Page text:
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Financial Stability

The financial stability of a company refers simply to whether it is doing well in business or not. There are various ways that it can be measured, but in the end they all add up to the same thing: is this company in sound financial shape or isn't it? If it is, then the company is probably a quality one that will continue to be viable into the future. If not, well...

Companies, even the largest ones, can appear to be in fine shape right up until the point where they close their doors. In fact, this is done intentionally. People like me tell customers to avoid purchasing from companies on shaky financial footing, stock analysts tell investors to sell the stock of troubled firms, and employees start to get jittery when bad times are on the horizon. Therefore, executives will never admit that a company is in bad shape until the repo man comes to take back their gold fountain pens and monogrammed golf tees. ;^) You can't rely on the company to tell you anything in this regard beyond what they are forced to admit because it can no longer be denied. :^)

As with the issue of how long a company has been in business, how important financial stability is depends on how long your relationship will be with the company. If you are walking into a retail store to buy a printer cable, do you really care about the vendor's financial stability? Buy the item, pay for it, walk out, and deal with the manufacturer if the cable fails (rather unlikely). If you are buying a new PC with a three-year warranty, however, would you want to buy one from a firm that was teetering on the brink of bankruptcy? How about if you were setting up a server for a company with 100 employees?

In general, smaller companies go out of business more frequently than larger ones, and newer companies go out of business more frequently than older ones. Financial stability is also much more important when dealing with smaller companies than larger ones. Small companies have an unfortunate habit of "disappearing" when they get into serious financial trouble. Larger companies usually do not; they are restructured or sold to other companies. In many cases you will still have some sort of "continuity" when the troubled company is sold--often warranty coverage and service contracts will continue to be honored (though sometimes with different terms, and sometimes not at all).

Warning: Very small, non-local mail-order PC makers are probably the riskiest. Early in my PC career I bought an expensive laptop PC mail order from a small company 3,000 miles away from me. The system developed problems, and the company wasn't helpful; within six months they were out of business and gone. Six months after that the PC ended up in the closet--permanently. Learn from my example.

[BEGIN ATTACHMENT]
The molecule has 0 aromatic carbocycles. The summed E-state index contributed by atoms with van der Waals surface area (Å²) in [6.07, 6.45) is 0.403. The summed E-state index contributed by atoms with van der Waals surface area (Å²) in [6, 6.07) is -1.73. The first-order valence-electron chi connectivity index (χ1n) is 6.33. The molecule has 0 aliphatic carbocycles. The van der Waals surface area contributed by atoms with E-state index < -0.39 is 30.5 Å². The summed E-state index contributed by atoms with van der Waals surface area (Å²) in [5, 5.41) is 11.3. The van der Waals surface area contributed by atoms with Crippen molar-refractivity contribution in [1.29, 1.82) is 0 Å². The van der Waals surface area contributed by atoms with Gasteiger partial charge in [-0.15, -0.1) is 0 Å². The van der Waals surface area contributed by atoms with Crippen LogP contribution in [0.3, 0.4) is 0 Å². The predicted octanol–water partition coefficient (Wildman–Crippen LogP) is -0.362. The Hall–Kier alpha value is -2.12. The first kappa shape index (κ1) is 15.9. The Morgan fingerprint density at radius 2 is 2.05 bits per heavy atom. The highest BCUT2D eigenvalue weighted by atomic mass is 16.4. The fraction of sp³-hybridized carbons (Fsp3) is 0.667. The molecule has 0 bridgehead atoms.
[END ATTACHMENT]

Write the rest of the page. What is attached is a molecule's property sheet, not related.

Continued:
Unfortunately, determining the financial stability of companies can be difficult, and it is even more difficult for smaller companies. At best, this is an effort that will yield only approximate information: as I mentioned before, most companies hold this information pretty "close to the vest". Here are some suggestions about how to determine the financial standing of a company:

  • Large Companies: Most larger companies are publicly traded, and there are various resources around that can help you determine their status in approximate terms. Public American firms are required by the Securities and Exchange Commission to publish certain financial data; it is usually fairly easy to find. What have their earnings been like for the last year? Look at their sales trend over the last year or two as well. Also look at the stock price: stocks can be volatile, but a steep decline could be a sign that someone is worried about something! Also, check discussions of the company in the various media for any rumblings of potential financial distress: when big companies get into serious trouble, rumors start flying. Just remember that rumors can be unreliable too.
  • Small Companies: Smaller companies can be hard to assess. You have to research the company in general terms, look at how long they have been in business, and most importantly, what they are doing now. Visit them in person and see if they look busy and if they seem to have their act together. See if they have long-term relationships with local businesses. Typically, when small companies get into trouble, their service and reputation begin to seriously suffer, so that's what you want to look for. There usually isn't much more that you can do than that. Private firms aren't required to make public their finances.

Next: References and Referrals

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